Out of adversity comes opportunity. That’s the view from the top of the Sundance Institute, where CEO Joana Vicente is preparing for her first in-person festival in Park City since she took the reins of its parent nonprofit organization in November 2021.

“Sundance is so unique — it really is a place of discovery,” Vicente tells Variety.

The last-minute cancellation of the in-person festival at the start of this year — due to a COVID surge — was a blow to the institute’s bottom line because so much event expense had already been incurred. And that only added to the financial hole from the 2021 gathering, which also shifted entirely online.

But the vast expansion of Sundance’s virtual and streaming capabilities has had a huge silver lining. To Vicente, who previously headed the Toronto Intl. Film Festival and New York’s Independent Filmmaker Project, it’s clear that the organization can vastly expand its reach and impact for the filmmakers it champions by embracing the Zoom revolution.

“We have had incredible learnings from that [2021 and 2022] experience,” Vicente says. “We were able to reach more people who love film and who love art-house films. We have the potential to reach emerging filmmakers and students all over the U.S. and other countries. Our challenge is to build out our programs and find a way to continue making them more accessible.”

Now that the 2023 lineup has been unveiled, Vicente and her team will focus on supporting newly appointed Sundance Film Festival chief Eugene Hernandez as he prepares for the 2024 festival, and Kim Yutani, the 2023 fest’s director of programming, in bringing back the brick-and-snow-boots gathering in a satisfying way. But she will be all eyes and ears as the Jan. 19-29 event unfolds, focusing on how Sundance can leverage its sterling brand in the digital future.

Vicente, who has a background as an indie film producer, is also mulling ways to expand the famed Sundance Labs that have been a launchpad for so many emerging narrative and documentary filmmakers.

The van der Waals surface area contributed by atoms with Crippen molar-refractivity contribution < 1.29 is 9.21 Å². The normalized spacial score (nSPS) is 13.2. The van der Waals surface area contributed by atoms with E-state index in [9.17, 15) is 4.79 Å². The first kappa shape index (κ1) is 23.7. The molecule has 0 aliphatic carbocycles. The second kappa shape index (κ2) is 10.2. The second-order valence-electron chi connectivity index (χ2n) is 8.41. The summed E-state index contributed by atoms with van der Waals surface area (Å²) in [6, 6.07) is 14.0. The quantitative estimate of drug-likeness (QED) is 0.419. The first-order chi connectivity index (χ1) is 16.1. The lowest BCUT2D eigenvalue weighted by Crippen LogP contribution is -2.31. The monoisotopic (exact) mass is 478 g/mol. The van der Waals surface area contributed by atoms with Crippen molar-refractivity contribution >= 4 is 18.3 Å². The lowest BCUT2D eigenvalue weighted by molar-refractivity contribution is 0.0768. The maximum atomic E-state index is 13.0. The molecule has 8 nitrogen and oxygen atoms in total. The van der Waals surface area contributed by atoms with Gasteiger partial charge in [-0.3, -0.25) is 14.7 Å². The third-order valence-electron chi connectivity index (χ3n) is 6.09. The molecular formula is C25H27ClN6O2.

“We need to design a strategy that is sustainable at a time we’re facing some financial challenges,” Vicente says. “We do Sundance London. We just had Sundance Asia this summer. We are asking ourselves, how do we really leverage those moments?”

She sees Sundance as uniquely positioned to grow its influence as a content-curation brand, given its track record of platforming new talent. The institute also has a role to play in examining industry-wide issues, such as the financial struggles that documentarians are facing despite the seemingly endless demand for nonfiction content.

The Sundance Institute teamed with the National Endowment for the Humanities to create the Humanities Sustainability Fellowship that provides stipends to 20 producers and offers other networking and support resources to filmmakers. The same spirit is behind the program launched with the MacArthur Foundation and Sundance Institute board members Alan Horn and Cindy Horn to provide scholarships and development opportunities for emerging Latino artists. And the institute partned with the MacArthur Foundation and the Asian American Foundation have a similar program for Asian and Pacific Islanders.

“Sundance from the beginning has always been about creating amazing opportunities for storytellers,” Vicente says.

That filter has more value than ever in a global streaming environment: “There’s a big appetite for content and a big appetite for new voices,” she says.